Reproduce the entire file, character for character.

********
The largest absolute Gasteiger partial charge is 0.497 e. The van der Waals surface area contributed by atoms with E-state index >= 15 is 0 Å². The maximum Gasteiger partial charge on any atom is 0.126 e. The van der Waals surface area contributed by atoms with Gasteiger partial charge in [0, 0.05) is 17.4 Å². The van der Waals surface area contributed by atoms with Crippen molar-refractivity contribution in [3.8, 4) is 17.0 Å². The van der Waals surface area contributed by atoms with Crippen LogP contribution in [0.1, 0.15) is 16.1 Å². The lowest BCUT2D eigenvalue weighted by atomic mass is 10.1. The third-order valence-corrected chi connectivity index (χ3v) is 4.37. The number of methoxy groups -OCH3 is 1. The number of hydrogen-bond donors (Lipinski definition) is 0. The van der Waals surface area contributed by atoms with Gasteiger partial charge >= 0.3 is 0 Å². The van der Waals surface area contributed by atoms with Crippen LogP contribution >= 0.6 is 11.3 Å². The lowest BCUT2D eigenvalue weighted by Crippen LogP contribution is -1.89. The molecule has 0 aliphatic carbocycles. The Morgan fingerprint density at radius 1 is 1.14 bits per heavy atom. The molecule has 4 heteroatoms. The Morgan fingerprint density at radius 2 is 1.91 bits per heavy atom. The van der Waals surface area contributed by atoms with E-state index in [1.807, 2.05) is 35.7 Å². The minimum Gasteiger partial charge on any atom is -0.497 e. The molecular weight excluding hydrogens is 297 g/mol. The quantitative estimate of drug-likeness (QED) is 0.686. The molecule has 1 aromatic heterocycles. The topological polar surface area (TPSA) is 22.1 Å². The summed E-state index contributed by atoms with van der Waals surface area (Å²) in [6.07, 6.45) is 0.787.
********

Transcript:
The largest absolute Gasteiger partial charge is 0.497 e. The van der Waals surface area contributed by atoms with E-state index >= 15 is 0 Å². The maximum Gasteiger partial charge on any atom is 0.126 e. The van der Waals surface area contributed by atoms with Gasteiger partial charge in [0, 0.05) is 17.4 Å². The van der Waals surface area contributed by atoms with Crippen molar-refractivity contribution in [3.8, 4) is 17.0 Å². The van der Waals surface area contributed by atoms with Crippen LogP contribution in [0.1, 0.15) is 16.1 Å². The lowest BCUT2D eigenvalue weighted by atomic mass is 10.1. The third-order valence-corrected chi connectivity index (χ3v) is 4.37. The number of methoxy groups -OCH3 is 1. The number of hydrogen-bond donors (Lipinski definition) is 0. The van der Waals surface area contributed by atoms with Gasteiger partial charge >= 0.3 is 0 Å². The van der Waals surface area contributed by atoms with Crippen LogP contribution >= 0.6 is 11.3 Å². The lowest BCUT2D eigenvalue weighted by Crippen LogP contribution is -1.89. The molecule has 0 aliphatic carbocycles. The Morgan fingerprint density at radius 1 is 1.14 bits per heavy atom. The molecule has 4 heteroatoms. The Morgan fingerprint density at radius 2 is 1.91 bits per heavy atom. The van der Waals surface area contributed by atoms with E-state index in [1.807, 2.05) is 35.7 Å². The minimum Gasteiger partial charge on any atom is -0.497 e. The molecular weight excluding hydrogens is 297 g/mol. The quantitative estimate of drug-likeness (QED) is 0.686. The molecule has 1 aromatic heterocycles. The topological polar surface area (TPSA) is 22.1 Å². The summed E-state index contributed by atoms with van der Waals surface area (Å²) in [6.07, 6.45) is 0.787.